Haiti voodoo leader urges halt to cholera lynchings of priests
(Photo: A voodoo priest walks around a believer in a trance during a ritual at a voodoo festival July 24, 2010/Eduardo Munoz)
The head of Haiti’s voodoo religion has appealed to authorities to halt the bloody lynchings of voodoo priests by people who blame them for causing the Caribbean country’s deadly cholera epidemic. Since the epidemic started in mid-October, at least 45 male and female voodoo priests, known respectively as “houngan” and “manbo,” have been killed. Many of the victims were hacked to death and mutilated by machetes, Max Beauvoir, the “Ati” or supreme leader of Haitian voodoo, told Reuters.
“They are being blamed for using voodoo to contaminate people with cholera,” Beauvoir said on Thursday. The killers accused voodoo priests of spreading cholera by scattering powder or casting “spells” and complained that local police and government officials were not doing enough to halt the lynchings and punish the killers. Voodoo is recognized and protected by the constitution as one of Haiti’s main religions.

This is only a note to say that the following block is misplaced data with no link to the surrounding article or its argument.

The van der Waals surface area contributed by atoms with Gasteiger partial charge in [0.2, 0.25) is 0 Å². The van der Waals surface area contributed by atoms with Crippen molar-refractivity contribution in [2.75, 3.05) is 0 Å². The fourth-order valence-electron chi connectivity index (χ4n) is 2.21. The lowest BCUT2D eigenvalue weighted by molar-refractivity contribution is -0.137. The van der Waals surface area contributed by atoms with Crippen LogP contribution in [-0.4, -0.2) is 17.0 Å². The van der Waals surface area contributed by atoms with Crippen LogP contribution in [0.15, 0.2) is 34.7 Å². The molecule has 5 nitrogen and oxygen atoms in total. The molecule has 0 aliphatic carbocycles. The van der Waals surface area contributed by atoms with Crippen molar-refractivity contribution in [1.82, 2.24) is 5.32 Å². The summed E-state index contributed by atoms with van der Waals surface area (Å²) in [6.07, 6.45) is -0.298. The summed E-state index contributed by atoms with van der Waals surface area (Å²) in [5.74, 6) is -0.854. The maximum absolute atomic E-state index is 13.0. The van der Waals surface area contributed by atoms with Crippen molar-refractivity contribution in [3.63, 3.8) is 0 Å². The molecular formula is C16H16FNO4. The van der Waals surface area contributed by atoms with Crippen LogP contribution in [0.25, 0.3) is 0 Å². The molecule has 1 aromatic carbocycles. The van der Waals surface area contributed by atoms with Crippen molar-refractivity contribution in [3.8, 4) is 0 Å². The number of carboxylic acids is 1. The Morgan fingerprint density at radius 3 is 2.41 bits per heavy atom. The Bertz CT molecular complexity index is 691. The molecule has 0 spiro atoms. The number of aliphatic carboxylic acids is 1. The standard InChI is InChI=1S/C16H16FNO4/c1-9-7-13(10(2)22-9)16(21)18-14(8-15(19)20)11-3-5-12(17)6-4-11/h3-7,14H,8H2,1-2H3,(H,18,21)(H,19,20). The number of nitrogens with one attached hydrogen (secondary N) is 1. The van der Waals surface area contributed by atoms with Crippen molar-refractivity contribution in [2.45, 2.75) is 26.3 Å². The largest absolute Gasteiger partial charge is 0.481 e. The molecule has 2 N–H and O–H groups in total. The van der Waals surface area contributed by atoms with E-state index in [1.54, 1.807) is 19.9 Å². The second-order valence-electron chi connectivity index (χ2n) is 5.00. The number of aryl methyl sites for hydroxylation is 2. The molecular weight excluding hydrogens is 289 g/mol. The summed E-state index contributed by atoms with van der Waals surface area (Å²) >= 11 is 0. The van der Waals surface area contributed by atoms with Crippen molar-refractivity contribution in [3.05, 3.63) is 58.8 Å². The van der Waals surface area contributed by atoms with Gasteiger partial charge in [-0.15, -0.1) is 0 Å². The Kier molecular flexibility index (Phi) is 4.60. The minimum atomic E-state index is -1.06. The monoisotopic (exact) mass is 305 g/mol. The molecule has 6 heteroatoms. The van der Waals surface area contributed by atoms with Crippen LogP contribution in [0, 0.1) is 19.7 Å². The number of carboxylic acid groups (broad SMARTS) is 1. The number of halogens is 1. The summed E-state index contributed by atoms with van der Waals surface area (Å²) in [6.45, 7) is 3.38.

“My call is to the authorities so they can assume their responsibilities,” said Beauvoir, who fears more attacks against voodoo devotees. Most of the lynchings occurred in the southwest of Haiti but also in the center and the north.
(Photo: A Haitian boy looks at a voodoo ceremony from inside a voodoo temple during Day of the Dead celebrations in Belladere November 2, 2009/Eduardo Munoz)
Since emerging in central regions in October, the cholera epidemic has ripped through Haiti’s poor population, still traumatized from a January earthquake. Mainly spread by contaminated water and food, the disease has killed well over 2,500 people and affected all of the nation’s 10 provinces.